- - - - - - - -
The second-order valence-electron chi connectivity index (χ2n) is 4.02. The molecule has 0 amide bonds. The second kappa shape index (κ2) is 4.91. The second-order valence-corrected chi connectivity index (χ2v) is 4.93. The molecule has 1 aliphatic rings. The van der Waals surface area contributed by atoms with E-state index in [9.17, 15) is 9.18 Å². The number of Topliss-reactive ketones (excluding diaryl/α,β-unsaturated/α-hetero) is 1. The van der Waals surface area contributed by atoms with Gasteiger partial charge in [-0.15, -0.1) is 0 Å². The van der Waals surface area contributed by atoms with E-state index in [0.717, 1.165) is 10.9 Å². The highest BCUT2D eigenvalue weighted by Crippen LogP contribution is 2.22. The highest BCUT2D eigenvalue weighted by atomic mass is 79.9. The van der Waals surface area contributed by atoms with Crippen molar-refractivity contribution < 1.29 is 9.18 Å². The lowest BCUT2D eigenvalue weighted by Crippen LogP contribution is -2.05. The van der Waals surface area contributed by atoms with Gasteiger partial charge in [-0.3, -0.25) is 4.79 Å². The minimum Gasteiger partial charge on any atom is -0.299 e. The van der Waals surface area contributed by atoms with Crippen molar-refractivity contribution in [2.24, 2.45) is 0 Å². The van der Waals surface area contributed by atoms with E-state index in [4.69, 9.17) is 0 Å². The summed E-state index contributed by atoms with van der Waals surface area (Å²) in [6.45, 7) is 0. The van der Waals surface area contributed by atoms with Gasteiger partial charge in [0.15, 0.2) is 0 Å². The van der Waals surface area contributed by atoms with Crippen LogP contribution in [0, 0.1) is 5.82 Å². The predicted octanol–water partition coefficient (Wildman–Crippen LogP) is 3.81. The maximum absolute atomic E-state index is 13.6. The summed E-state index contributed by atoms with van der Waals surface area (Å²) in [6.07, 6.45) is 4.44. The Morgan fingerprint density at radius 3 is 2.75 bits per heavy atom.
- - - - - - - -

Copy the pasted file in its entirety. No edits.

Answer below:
The second-order valence-electron chi connectivity index (χ2n) is 4.02. The molecule has 0 amide bonds. The second kappa shape index (κ2) is 4.91. The second-order valence-corrected chi connectivity index (χ2v) is 4.93. The molecule has 1 aliphatic rings. The van der Waals surface area contributed by atoms with E-state index in [9.17, 15) is 9.18 Å². The number of Topliss-reactive ketones (excluding diaryl/α,β-unsaturated/α-hetero) is 1. The van der Waals surface area contributed by atoms with Gasteiger partial charge in [-0.15, -0.1) is 0 Å². The van der Waals surface area contributed by atoms with E-state index in [0.717, 1.165) is 10.9 Å². The highest BCUT2D eigenvalue weighted by Crippen LogP contribution is 2.22. The highest BCUT2D eigenvalue weighted by atomic mass is 79.9. The van der Waals surface area contributed by atoms with Crippen molar-refractivity contribution < 1.29 is 9.18 Å². The lowest BCUT2D eigenvalue weighted by Crippen LogP contribution is -2.05. The van der Waals surface area contributed by atoms with Gasteiger partial charge in [-0.3, -0.25) is 4.79 Å². The minimum Gasteiger partial charge on any atom is -0.299 e. The van der Waals surface area contributed by atoms with Crippen molar-refractivity contribution in [2.24, 2.45) is 0 Å². The van der Waals surface area contributed by atoms with E-state index in [4.69, 9.17) is 0 Å². The summed E-state index contributed by atoms with van der Waals surface area (Å²) in [6.45, 7) is 0. The van der Waals surface area contributed by atoms with Gasteiger partial charge in [0.15, 0.2) is 0 Å². The van der Waals surface area contributed by atoms with Crippen LogP contribution in [0, 0.1) is 5.82 Å². The predicted octanol–water partition coefficient (Wildman–Crippen LogP) is 3.81. The maximum absolute atomic E-state index is 13.6. The summed E-state index contributed by atoms with van der Waals surface area (Å²) in [6.07, 6.45) is 4.44. The Morgan fingerprint density at radius 3 is 2.75 bits per heavy atom.